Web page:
1. Not finding help here? Sign up for a free 30min tutor trial with Chegg Tutors
    Dismiss Notice
Dismiss Notice
Join Physics Forums Today!
The friendliest, high quality science and math community on the planet! Everyone who loves science is here!

Rate of Convergence

  1. Oct 13, 2007 #1
    1. The problem statement, all variables and given/known data

    Find the Rate of Convergence of [tex] \alpha = \frac{2*n^{2}+n+1}{n^{2}-3} [/tex]


    2. Relevant equations

    [tex]lim n->\infty=\alpha _{n}[/tex]

    [tex] |\alpha-\alpha _{n} |\leq K*|\beta n|[/tex]

    3. The attempt at a solution

    I found the limit of alpha [tex]\alpha _{n}= 2[/tex]


    [tex] |\frac{2*n^{2}+n+1}{n^{2}-3 -2}|=\frac{n+7}{|n^{2}-3|}[/tex]

    Here I'm stock.

    Last edited: Oct 13, 2007
  2. jcsd
  3. Oct 13, 2007 #2


    User Avatar
    Science Advisor
    Homework Helper

    What do you mean by rate of convergence?
  4. Oct 14, 2007 #3


    User Avatar
    Science Advisor
    Homework Helper

    Heh, you misplaced a bracket, obviously you meant
    [tex] |\frac{2*n^{2}+n+1}{n^{2}-3} -2|=\frac{n+7}{|n^{2}-3|}[/tex]

    I also wonder what you mean by rate of convergence, but taking the "simple" definition on this Wikipedia page I think you want to start out by filling in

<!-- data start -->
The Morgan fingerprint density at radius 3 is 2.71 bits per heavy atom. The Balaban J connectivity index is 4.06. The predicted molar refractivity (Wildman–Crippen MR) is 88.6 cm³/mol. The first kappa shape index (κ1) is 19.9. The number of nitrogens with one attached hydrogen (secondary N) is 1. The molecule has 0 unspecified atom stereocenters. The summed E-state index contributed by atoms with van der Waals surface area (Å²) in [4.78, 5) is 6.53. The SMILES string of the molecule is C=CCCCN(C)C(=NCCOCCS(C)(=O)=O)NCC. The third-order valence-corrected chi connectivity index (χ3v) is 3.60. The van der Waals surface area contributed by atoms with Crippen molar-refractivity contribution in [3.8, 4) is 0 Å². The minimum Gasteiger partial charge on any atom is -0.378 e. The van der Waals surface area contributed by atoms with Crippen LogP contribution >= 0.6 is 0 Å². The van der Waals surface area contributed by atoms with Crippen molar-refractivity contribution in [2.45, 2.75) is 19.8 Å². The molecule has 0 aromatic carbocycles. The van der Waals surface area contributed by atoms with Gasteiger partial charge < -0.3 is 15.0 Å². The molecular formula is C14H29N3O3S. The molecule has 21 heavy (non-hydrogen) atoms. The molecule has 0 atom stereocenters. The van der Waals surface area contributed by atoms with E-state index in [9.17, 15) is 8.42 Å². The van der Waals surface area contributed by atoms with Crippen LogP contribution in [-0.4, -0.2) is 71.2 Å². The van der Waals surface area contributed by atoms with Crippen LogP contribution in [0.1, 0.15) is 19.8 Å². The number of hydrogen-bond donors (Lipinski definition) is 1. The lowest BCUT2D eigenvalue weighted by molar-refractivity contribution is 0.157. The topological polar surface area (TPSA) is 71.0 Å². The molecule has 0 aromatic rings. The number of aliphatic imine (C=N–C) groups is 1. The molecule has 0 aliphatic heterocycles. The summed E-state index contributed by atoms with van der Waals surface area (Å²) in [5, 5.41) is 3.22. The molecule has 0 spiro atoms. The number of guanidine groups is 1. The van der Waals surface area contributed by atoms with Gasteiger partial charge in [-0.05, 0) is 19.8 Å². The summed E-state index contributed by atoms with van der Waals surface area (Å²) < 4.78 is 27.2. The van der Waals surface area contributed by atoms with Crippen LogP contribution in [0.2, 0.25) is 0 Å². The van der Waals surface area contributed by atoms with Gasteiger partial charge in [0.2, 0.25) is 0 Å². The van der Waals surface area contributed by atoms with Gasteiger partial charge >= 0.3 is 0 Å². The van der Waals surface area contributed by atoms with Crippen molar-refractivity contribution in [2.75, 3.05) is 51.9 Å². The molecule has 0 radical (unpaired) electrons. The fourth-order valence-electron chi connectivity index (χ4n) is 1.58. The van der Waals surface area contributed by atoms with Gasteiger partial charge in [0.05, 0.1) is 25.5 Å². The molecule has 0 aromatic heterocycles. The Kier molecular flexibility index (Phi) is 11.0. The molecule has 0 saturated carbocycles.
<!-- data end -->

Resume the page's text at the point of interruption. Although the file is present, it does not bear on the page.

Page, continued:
[tex]\frac{a_{n+1} - 2}{a_n - 2}
    = \frac{ \frac{2n^2+n+1}{n^2-3} - 2 }{ \frac{2*n^{2}+n+1}{n^{2}-3} - 2 }
    and work it out as you did above, then take the limit
    [tex]\lim_{n \to \infty} \frac{a_{n+1} - 2}{a_n - 2}[/tex].

    I don't know what definition you use though.
  5. Oct 14, 2007 #4
    Yes I misplaced a bracket, thanks compuchip.

    Rate of convergence definition.

    Suppose [tex] \left \{\beta _{n} \right\}}^{\infty}_{n=1}[/tex] is a sequence known to converge to zero, and [tex] \left\{\alpha _{n} \right\} ^{\infty}_{n=1}[/tex] converges to a number [tex]\alpha [/tex]. If a positive constant K ecists with

    [tex]| \alpha _{n} - \alpha| \leq K|\beta _{n}| [/tex], for large n,

    then we way that [tex] \left\{\alpha _{n} \right\} ^{\infty}_{n=1}[/tex] converges to [tex]\alpha[/tex] with rate of convergence [tex] O( \beta _{n})[/tex]. It is idndicated by writing [tex]\alpha _{n}=\alpha + O( \beta _{n}) [/tex].

    Obtained from "Numerical Analysis 8th ed", by Burden and Faires.
Know someone interested in this topic? Share this thread via Reddit, Google+, Twitter, or Facebook

Have something to add?

Similar Discussions: Rate of Convergence
  1. Rates of convergence (Replies: 8)

  2. Convergence rate (Replies: 1)

  3. Rate of convergeance (Replies: 2)